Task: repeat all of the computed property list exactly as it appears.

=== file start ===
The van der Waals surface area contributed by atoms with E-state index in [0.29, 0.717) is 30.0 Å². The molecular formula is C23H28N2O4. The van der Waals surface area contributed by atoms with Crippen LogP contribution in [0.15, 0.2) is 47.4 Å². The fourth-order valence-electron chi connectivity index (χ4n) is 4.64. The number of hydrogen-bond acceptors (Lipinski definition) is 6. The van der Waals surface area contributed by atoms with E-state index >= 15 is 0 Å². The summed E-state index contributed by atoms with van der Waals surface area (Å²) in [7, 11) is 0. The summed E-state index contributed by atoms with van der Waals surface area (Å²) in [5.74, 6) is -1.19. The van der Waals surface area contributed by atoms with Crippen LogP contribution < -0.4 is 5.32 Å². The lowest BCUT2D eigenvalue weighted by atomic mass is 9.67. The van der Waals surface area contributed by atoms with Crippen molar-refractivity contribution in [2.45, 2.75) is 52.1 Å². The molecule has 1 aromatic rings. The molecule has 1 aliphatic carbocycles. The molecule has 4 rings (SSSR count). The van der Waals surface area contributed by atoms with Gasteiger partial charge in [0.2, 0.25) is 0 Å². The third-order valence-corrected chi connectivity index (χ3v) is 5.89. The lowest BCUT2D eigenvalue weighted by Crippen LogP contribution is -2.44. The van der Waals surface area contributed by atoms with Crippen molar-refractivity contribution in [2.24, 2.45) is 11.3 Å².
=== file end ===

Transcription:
The van der Waals surface area contributed by atoms with E-state index in [0.29, 0.717) is 30.0 Å². The molecular formula is C23H28N2O4. The van der Waals surface area contributed by atoms with Crippen LogP contribution in [0.15, 0.2) is 47.4 Å². The fourth-order valence-electron chi connectivity index (χ4n) is 4.64. The number of hydrogen-bond acceptors (Lipinski definition) is 6. The van der Waals surface area contributed by atoms with E-state index >= 15 is 0 Å². The summed E-state index contributed by atoms with van der Waals surface area (Å²) in [7, 11) is 0. The summed E-state index contributed by atoms with van der Waals surface area (Å²) in [5.74, 6) is -1.19. The van der Waals surface area contributed by atoms with Crippen LogP contribution < -0.4 is 5.32 Å². The lowest BCUT2D eigenvalue weighted by atomic mass is 9.67. The van der Waals surface area contributed by atoms with Crippen molar-refractivity contribution in [2.45, 2.75) is 52.1 Å². The molecule has 1 aromatic rings. The molecule has 1 aliphatic carbocycles. The molecule has 4 rings (SSSR count). The van der Waals surface area contributed by atoms with Gasteiger partial charge in [0.2, 0.25) is 0 Å². The third-order valence-corrected chi connectivity index (χ3v) is 5.89. The lowest BCUT2D eigenvalue weighted by Crippen LogP contribution is -2.44. The van der Waals surface area contributed by atoms with Crippen molar-refractivity contribution in [2.24, 2.45) is 11.3 Å².